Veteran journalist M V Kamath no more
October 09, 2014
Manipal, October 09: Former Chairman of Prasar Bharati and veteran journalist Madhav Vittal Kamath died at Kasturba Hospital, Manipal on Thursday morning. He was 93. Mr Kamath was the honorary director of School of Communication, Manipal Academy of Higher Education since its inception in 1997. In fact, he played a major role in starting the Communication institute in Manipal Academy of Higher Education.
“He died of cardiac arrest at 7.30 am. He was suffering from spondylosis for some time,” said Dr (Col) M Dayananda, Medical Superintendent and COO, Kasturba Hospital, Manipal. Manipal Academy of Higher Education held a condolence meeting in the morning in the Counseling Hall of Manipal Edu building.
The funeral was held later in the evening. Prior to that his body was kept at Nutana Ravindra Mandapa in MGM College for three hours and people from all walks of life poured in to pay their last respects. University officials, students, faculty members, friends and relatives Deputy Commissioner, Mr Pattanna Shetty and Superintendent of Police, Mr Rajendra Prasad were among the thousands who came to bid final farewell.
Urban Development Minister Mr Vinay Kumar Sorake who is also the Udupi district in charge minister paid his last respects at Mr Kamath’s ancestral house in Kadabettu, Udupi and also attended the funeral.
Mr Kamath celebrated his 93 birthday at the School of Communication with faculty and students in September. He was the oldest surviving journalist in the country. Mr Kamath’s contribution to the world of journalism is well known. He was awarded Padma Bhushan for his contributions to Indian journalism in 2004. He has scripted about 45 books. The last being one on Prime Minister Narendra Modi -- The Man of The Moment, Narendra Modi. He was, perhaps, the last surviving journalist who saw the Tricolour go up and the Union Jack come down when India got Independence.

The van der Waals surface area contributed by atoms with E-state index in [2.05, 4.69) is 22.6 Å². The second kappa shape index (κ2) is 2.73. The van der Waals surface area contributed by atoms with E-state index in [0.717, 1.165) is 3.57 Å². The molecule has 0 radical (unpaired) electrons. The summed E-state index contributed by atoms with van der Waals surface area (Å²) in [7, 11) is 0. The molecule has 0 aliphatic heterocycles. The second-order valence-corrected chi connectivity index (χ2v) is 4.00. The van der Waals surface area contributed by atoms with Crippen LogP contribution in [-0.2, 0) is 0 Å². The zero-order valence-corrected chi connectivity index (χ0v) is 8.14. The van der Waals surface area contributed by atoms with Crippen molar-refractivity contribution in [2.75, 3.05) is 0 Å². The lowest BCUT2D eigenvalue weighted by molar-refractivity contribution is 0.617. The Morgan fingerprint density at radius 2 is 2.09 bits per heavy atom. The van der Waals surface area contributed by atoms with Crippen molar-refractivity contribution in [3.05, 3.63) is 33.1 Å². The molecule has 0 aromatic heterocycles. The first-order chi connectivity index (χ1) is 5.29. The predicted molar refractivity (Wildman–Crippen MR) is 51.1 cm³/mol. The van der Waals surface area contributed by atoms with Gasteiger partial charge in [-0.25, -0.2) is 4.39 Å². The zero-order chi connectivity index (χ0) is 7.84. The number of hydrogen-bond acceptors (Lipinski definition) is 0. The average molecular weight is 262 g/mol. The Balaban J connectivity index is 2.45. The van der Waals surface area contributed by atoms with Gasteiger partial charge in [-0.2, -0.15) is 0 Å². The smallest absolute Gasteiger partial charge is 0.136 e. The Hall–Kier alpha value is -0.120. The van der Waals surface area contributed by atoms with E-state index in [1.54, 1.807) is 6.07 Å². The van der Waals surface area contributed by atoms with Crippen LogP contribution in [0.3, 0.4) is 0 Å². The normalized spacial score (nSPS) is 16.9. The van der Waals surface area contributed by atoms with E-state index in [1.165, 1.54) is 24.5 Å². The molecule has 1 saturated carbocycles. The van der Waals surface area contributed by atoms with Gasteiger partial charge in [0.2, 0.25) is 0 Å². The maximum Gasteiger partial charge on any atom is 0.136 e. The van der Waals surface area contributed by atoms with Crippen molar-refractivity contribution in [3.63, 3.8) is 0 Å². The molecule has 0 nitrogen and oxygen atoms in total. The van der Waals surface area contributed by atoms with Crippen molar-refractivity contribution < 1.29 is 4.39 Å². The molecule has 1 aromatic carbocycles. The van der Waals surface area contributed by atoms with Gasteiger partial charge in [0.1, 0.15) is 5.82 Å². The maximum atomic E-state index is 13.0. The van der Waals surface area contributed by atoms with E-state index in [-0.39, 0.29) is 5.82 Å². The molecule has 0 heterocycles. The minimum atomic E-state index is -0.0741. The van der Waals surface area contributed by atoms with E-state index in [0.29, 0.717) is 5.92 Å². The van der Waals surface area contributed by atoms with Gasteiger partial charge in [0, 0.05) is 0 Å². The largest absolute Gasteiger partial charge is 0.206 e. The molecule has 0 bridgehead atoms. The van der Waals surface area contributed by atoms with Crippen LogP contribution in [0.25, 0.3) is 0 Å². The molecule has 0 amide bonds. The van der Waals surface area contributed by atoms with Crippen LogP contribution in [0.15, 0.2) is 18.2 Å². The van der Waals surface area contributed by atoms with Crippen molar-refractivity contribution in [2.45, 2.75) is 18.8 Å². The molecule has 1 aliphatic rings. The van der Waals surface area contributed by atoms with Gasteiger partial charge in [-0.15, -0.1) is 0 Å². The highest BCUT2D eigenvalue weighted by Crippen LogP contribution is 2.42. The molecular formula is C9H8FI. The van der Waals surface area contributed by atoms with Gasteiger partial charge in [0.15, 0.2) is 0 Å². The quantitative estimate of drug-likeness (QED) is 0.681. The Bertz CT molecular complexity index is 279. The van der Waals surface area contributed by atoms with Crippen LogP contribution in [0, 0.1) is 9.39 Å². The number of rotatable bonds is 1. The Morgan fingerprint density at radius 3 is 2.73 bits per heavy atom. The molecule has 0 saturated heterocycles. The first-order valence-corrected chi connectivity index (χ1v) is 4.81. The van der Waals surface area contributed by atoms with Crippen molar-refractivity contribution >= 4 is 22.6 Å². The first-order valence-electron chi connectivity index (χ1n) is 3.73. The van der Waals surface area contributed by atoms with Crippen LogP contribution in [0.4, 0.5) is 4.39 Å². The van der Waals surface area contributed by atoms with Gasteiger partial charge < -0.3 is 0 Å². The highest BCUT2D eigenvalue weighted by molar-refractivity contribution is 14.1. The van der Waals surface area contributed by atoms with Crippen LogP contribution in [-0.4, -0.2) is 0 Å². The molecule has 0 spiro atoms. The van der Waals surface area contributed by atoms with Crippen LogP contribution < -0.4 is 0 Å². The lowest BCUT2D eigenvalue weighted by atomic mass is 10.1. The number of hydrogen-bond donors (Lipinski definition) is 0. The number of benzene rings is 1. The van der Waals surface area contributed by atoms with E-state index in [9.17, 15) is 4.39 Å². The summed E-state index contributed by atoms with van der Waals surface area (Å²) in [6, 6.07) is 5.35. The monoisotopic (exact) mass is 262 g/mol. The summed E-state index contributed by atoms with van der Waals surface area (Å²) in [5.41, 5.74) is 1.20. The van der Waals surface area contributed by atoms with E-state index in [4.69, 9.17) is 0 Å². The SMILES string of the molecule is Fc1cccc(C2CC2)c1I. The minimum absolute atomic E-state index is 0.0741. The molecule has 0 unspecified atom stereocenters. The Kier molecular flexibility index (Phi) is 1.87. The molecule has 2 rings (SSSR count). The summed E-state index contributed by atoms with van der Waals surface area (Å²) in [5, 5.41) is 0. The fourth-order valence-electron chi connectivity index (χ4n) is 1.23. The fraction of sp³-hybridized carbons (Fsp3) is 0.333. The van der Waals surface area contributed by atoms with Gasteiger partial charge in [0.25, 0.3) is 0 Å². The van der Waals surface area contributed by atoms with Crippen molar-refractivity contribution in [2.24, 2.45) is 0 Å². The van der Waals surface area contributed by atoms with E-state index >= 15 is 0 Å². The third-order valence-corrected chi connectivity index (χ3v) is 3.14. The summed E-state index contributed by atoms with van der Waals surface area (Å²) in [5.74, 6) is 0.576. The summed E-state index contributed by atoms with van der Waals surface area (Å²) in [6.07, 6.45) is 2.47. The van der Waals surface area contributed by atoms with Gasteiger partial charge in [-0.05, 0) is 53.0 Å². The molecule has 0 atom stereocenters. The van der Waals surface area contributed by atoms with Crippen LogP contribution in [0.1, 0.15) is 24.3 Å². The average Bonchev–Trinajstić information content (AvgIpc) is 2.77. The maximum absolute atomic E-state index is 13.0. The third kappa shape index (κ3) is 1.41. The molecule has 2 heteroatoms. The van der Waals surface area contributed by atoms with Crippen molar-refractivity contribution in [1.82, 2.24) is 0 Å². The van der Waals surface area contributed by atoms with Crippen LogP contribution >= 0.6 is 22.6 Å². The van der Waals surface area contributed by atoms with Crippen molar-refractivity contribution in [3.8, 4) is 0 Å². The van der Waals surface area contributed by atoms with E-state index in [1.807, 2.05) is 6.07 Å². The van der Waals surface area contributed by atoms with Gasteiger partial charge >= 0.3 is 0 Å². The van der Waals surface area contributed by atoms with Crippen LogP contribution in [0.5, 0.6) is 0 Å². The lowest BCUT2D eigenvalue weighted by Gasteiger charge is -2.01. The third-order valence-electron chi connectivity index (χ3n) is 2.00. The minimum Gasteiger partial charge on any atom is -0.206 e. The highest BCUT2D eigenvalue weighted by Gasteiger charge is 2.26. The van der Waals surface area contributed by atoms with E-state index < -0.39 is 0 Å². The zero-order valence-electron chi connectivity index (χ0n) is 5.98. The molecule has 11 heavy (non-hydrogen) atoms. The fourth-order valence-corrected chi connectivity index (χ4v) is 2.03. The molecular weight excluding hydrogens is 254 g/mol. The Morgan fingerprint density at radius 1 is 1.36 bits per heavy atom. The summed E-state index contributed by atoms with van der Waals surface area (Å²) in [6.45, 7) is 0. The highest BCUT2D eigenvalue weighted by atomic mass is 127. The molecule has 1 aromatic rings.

He was a board member of Manipal Academy of Higher Education and a great source of inspiration for the students of the School of Communication. At every Independence and Republic Day parades, he would narrate stories of how India gotfreedom and recall scenes from those momentous times with emotion.
He was dear to all in Manipal. He was a board member of the University and a great source of inspiration for the students of the School of Communication. “In his death, Manipal Academy of Higher Education has lost a treasure,” said Dr Ramdas M Pai, Chancellor of the University. “He was greatly responsible for the growth of the institute, which is today among the best communication schools in the country. He will be missed by every single student and faculty alike,” Dr Pai said.
Mr Kamath was the Washington Correspondent of the Times of India from 1969 to 1978 and was also the editor of Illustrated Weekly of India.